# So how big is the mouse pointer?

In the research of creating a design standard for touch applications, the size of the average finger pad comes up as an important figure (1cm x 1cm)

But what about the interaction method we have been using for years... the mouse pointer... How big is it?

Some say 48x48, 32x32 or 16x16. These are all in pixels, a size that depends on the pixel density. But of course, if the pixel density changes, the pixel-sized-controls we are supposed to interact with changes as well.

Is this the reason why no one writes about the size? - Because the mouse pointer is a variable compared to our finger pads? In that case, what size is the optimal size?

• The physical size of a touchscreen controls do matter since you can't shrink down your fingers, however the physical size of the mouse pointer is not very relevant, as long as the pointer is not too small to be difficult to see, it will work well. Although one could argue that pointers that is too big will be aesthetically disturbing. A more useful comparison is the size of the actual mouse itself, it will depend on habit and hand size; I know people who preferred laptop mouse size since they have smaller hands while I'm most comfortable with the regular sized mouse. Sep 14, 2011 at 11:14
• what's important here is the detection area of the target, not the size of the pointing device, although the research I've seen suggests that the size of the pointing device becomes important when it = some ratio of the detectable area of the target. Sep 14, 2011 at 12:29
• Change comment to answer Ryan? :) Sep 16, 2011 at 13:27

Simply put, mouse pointer size doesn't matter very much besides personal preference.

A finger is only as accurate as it is big. A mouse pointer is always accurate to one pixel even if the display icon for it is larger than that. So the issue of size when talking about a mouse isn't nearly as critical as it is for touch.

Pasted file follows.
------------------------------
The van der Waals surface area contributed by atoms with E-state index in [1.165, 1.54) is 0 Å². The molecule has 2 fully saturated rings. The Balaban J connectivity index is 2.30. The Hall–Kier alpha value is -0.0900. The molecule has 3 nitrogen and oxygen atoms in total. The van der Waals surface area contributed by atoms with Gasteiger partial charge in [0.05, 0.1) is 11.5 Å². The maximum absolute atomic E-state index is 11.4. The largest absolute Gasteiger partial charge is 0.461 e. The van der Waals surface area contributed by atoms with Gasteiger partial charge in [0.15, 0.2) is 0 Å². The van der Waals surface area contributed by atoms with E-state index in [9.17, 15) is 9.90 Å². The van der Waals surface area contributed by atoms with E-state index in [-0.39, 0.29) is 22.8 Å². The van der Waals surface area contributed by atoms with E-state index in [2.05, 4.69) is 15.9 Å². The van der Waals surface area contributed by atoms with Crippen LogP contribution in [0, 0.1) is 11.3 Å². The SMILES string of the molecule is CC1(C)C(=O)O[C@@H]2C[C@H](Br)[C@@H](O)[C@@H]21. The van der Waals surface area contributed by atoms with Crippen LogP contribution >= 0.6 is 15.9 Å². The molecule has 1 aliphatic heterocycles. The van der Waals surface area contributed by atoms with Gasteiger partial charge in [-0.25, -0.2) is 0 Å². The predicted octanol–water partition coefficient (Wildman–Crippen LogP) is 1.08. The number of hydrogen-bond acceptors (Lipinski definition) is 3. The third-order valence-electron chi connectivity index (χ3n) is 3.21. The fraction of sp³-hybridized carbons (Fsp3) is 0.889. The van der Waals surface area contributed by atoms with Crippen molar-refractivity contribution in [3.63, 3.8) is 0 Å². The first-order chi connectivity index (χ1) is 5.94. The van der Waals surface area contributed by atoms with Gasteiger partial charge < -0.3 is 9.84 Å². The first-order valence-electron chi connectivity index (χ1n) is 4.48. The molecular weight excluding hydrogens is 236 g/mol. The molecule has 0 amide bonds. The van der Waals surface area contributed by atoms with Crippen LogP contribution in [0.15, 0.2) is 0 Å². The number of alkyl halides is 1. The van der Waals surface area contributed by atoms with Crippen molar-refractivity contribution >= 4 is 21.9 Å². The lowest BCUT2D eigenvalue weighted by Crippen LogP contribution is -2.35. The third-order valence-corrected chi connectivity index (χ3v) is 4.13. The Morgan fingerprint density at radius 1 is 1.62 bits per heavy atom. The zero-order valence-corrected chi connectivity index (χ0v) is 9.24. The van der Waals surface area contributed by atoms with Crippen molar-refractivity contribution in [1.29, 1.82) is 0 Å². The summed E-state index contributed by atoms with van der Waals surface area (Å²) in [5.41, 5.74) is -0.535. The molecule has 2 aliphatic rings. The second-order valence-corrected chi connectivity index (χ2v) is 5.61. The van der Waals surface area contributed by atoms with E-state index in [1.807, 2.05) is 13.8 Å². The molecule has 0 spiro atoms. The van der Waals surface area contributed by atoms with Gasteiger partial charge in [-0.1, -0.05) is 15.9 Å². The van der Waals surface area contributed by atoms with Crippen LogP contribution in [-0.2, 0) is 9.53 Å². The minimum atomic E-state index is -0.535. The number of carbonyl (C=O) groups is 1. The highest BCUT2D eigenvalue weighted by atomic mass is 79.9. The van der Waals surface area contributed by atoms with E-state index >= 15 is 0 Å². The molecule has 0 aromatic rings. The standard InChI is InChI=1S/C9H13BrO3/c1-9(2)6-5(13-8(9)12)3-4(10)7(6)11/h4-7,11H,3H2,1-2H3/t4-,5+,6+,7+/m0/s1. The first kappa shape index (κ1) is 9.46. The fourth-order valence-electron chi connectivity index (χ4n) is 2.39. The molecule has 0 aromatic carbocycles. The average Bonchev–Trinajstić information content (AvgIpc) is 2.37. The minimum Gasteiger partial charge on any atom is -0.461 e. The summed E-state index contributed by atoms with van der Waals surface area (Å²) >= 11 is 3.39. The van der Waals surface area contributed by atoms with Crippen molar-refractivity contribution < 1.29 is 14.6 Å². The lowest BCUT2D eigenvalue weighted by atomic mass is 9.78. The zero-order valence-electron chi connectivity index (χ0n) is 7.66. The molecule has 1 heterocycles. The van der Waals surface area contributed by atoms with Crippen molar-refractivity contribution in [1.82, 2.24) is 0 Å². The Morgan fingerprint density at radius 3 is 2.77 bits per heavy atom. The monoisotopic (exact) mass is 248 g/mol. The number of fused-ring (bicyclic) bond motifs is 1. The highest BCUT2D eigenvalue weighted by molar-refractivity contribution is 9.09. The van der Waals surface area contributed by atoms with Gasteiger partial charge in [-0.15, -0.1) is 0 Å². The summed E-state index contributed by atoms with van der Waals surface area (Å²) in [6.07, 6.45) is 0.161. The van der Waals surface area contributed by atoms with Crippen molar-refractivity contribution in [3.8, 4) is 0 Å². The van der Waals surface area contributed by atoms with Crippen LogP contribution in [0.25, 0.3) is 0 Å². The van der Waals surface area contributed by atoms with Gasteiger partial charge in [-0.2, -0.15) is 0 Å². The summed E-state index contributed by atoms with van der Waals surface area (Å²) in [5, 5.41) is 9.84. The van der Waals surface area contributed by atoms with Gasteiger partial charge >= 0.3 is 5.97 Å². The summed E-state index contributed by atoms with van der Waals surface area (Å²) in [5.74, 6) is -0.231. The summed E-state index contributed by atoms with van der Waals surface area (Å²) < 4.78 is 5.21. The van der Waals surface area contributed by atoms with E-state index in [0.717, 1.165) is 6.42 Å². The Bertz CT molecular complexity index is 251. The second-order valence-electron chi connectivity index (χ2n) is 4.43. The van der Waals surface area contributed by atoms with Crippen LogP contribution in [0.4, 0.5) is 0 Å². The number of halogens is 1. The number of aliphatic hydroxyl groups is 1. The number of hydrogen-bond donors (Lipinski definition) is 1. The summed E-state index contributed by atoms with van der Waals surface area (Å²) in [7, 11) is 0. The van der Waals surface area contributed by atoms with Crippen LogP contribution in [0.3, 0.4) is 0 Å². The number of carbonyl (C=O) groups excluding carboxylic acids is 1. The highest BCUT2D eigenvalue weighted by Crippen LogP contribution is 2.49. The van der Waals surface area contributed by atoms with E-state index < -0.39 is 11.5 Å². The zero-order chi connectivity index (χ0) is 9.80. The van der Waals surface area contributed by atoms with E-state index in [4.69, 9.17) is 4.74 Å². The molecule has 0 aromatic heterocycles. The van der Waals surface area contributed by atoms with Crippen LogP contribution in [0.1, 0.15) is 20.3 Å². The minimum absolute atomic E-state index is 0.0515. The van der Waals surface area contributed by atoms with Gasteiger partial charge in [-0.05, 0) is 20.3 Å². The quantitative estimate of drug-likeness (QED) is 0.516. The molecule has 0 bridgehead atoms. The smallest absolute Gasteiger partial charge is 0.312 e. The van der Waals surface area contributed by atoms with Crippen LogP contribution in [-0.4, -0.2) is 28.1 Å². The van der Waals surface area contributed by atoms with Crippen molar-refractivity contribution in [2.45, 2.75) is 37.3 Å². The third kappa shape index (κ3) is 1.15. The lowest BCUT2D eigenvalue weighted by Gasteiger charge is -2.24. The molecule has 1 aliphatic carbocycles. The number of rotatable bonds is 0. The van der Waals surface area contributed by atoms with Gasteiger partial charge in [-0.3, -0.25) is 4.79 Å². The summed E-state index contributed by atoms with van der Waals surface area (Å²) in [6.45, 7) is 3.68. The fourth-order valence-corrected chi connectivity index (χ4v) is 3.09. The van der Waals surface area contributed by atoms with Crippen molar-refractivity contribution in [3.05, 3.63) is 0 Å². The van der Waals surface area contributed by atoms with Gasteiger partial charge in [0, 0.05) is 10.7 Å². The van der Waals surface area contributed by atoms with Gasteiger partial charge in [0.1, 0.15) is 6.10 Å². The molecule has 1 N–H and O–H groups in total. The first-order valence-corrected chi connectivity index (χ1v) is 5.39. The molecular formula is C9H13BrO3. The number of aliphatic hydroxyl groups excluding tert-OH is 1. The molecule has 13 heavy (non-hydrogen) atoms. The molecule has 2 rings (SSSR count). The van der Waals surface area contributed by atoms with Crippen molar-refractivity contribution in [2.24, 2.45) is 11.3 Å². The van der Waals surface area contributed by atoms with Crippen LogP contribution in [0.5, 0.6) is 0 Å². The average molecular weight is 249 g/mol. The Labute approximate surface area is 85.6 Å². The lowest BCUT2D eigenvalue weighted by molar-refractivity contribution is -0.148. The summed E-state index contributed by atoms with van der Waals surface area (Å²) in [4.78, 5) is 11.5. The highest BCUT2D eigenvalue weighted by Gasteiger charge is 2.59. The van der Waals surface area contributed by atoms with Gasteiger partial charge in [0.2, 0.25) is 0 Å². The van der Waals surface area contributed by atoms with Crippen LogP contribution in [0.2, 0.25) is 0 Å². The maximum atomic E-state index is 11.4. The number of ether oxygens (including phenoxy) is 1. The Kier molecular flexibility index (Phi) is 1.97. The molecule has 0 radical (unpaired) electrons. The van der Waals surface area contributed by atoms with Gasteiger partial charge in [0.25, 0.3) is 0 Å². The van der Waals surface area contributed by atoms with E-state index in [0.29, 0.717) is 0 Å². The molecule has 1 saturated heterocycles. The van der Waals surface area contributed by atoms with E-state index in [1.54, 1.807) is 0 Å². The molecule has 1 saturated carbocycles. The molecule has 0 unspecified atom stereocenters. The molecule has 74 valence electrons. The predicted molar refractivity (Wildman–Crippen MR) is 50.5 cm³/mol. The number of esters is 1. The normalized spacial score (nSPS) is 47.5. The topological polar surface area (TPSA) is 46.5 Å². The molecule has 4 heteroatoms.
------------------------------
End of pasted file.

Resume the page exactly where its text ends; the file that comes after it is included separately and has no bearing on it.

• I always switch my pointer to "Extra Large Black" so that it stands out on my screen, and when I project it for my students.
– user67695
Dec 8, 2016 at 16:09

JohnGB is technically correct that in terms of control, the size of the mouse pointer is not as important as for touch. Here are some more points that may be helpful.

## Control

The size of the pointer makes no difference to the pointer's control over one pixel of your screen.

## Visibility of the Pointer

The larger the pointer, the easier it is to find. This matters most when users are accessing your site on high resolution/large monitors where small cursors are more likely to get lost. It also matters if you are dealing with a noisy/highly colorful background. Here, both the size and the color of the pointer are relevant attributes.

## Interference with the background

If the pointer is too big, it will obscure a larger area of the document to the bottom-right of the 'point'. The importance of this depends on your application, but of course in general terms try to avoid putting important information immediately (i.e. within a few pixels) to the bottom-right of a clickable button.

## Meeting users' expectations

One could argue that most users are used to a certain range of sizes and colors with respect to mouse pointers (think of the default small white/black Windows and Mac pointers). Unless your site is supposed to be deliberately quirky, bias yourself towards using basic control interfaces that your users are going to be familiar with. You don't want to try to appear original at the expense of annoying some of your users who feel they're being distracted by their own cursor.

Adding 2 more points to sscirrus:

## Accessability

The size of the visible mouse cursor can be changed in current OS, and for a good reason: visually impaired persons will prefer a bigger cursor, even if it hides some of the content behind it. So, if you can, use the size the user specified in his OS preferences.

## Context

The size of the cursor can also vary by its usage. I like how Balsamiq uses a big and colored cursor in presentation mode - perfect for many people staring at a screen.

• yes, not all users are 20 years old with perfect visions Sep 18, 2011 at 10:39